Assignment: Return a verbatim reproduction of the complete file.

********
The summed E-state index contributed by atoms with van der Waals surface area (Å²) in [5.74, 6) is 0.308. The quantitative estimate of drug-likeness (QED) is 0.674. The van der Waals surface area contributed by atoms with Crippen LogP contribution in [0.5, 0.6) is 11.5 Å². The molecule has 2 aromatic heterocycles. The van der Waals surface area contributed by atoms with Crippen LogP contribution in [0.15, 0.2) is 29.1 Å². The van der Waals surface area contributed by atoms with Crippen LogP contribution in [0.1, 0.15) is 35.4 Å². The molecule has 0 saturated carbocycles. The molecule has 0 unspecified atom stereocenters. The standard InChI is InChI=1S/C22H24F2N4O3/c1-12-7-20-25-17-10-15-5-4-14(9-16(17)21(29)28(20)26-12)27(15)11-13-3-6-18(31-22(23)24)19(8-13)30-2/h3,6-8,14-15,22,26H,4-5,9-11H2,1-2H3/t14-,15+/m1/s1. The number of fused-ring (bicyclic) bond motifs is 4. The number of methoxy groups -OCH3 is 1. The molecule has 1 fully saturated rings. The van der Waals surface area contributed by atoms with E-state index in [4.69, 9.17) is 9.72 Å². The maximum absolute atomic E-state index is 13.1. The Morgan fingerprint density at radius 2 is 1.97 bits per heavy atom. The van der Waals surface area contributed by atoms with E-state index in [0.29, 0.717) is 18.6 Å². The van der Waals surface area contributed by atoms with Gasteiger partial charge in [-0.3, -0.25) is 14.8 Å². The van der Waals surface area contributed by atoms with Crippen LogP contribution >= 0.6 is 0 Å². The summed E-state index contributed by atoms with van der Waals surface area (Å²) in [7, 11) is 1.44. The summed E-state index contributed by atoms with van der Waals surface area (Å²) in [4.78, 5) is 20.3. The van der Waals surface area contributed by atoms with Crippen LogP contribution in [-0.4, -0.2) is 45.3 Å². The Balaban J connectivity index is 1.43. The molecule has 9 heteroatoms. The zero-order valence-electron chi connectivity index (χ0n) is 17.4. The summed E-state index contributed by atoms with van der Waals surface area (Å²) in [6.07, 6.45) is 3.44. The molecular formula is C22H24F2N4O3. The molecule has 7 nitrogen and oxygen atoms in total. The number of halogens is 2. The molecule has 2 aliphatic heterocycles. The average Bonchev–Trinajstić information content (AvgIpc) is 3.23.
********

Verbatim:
The summed E-state index contributed by atoms with van der Waals surface area (Å²) in [5.74, 6) is 0.308. The quantitative estimate of drug-likeness (QED) is 0.674. The van der Waals surface area contributed by atoms with Crippen LogP contribution in [0.5, 0.6) is 11.5 Å². The molecule has 2 aromatic heterocycles. The van der Waals surface area contributed by atoms with Crippen LogP contribution in [0.15, 0.2) is 29.1 Å². The van der Waals surface area contributed by atoms with Crippen LogP contribution in [0.1, 0.15) is 35.4 Å². The molecule has 0 saturated carbocycles. The molecule has 0 unspecified atom stereocenters. The standard InChI is InChI=1S/C22H24F2N4O3/c1-12-7-20-25-17-10-15-5-4-14(9-16(17)21(29)28(20)26-12)27(15)11-13-3-6-18(31-22(23)24)19(8-13)30-2/h3,6-8,14-15,22,26H,4-5,9-11H2,1-2H3/t14-,15+/m1/s1. The number of fused-ring (bicyclic) bond motifs is 4. The number of methoxy groups -OCH3 is 1. The molecule has 1 fully saturated rings. The van der Waals surface area contributed by atoms with E-state index in [4.69, 9.17) is 9.72 Å². The maximum absolute atomic E-state index is 13.1. The Morgan fingerprint density at radius 2 is 1.97 bits per heavy atom. The van der Waals surface area contributed by atoms with E-state index in [0.29, 0.717) is 18.6 Å². The van der Waals surface area contributed by atoms with Gasteiger partial charge in [-0.3, -0.25) is 14.8 Å². The van der Waals surface area contributed by atoms with Crippen LogP contribution >= 0.6 is 0 Å². The summed E-state index contributed by atoms with van der Waals surface area (Å²) in [7, 11) is 1.44. The summed E-state index contributed by atoms with van der Waals surface area (Å²) in [4.78, 5) is 20.3. The van der Waals surface area contributed by atoms with Crippen LogP contribution in [-0.4, -0.2) is 45.3 Å². The Balaban J connectivity index is 1.43. The molecule has 9 heteroatoms. The zero-order valence-electron chi connectivity index (χ0n) is 17.4. The summed E-state index contributed by atoms with van der Waals surface area (Å²) in [6.07, 6.45) is 3.44. The molecular formula is C22H24F2N4O3. The molecule has 7 nitrogen and oxygen atoms in total. The number of halogens is 2. The molecule has 2 aliphatic heterocycles. The average Bonchev–Trinajstić information content (AvgIpc) is 3.23.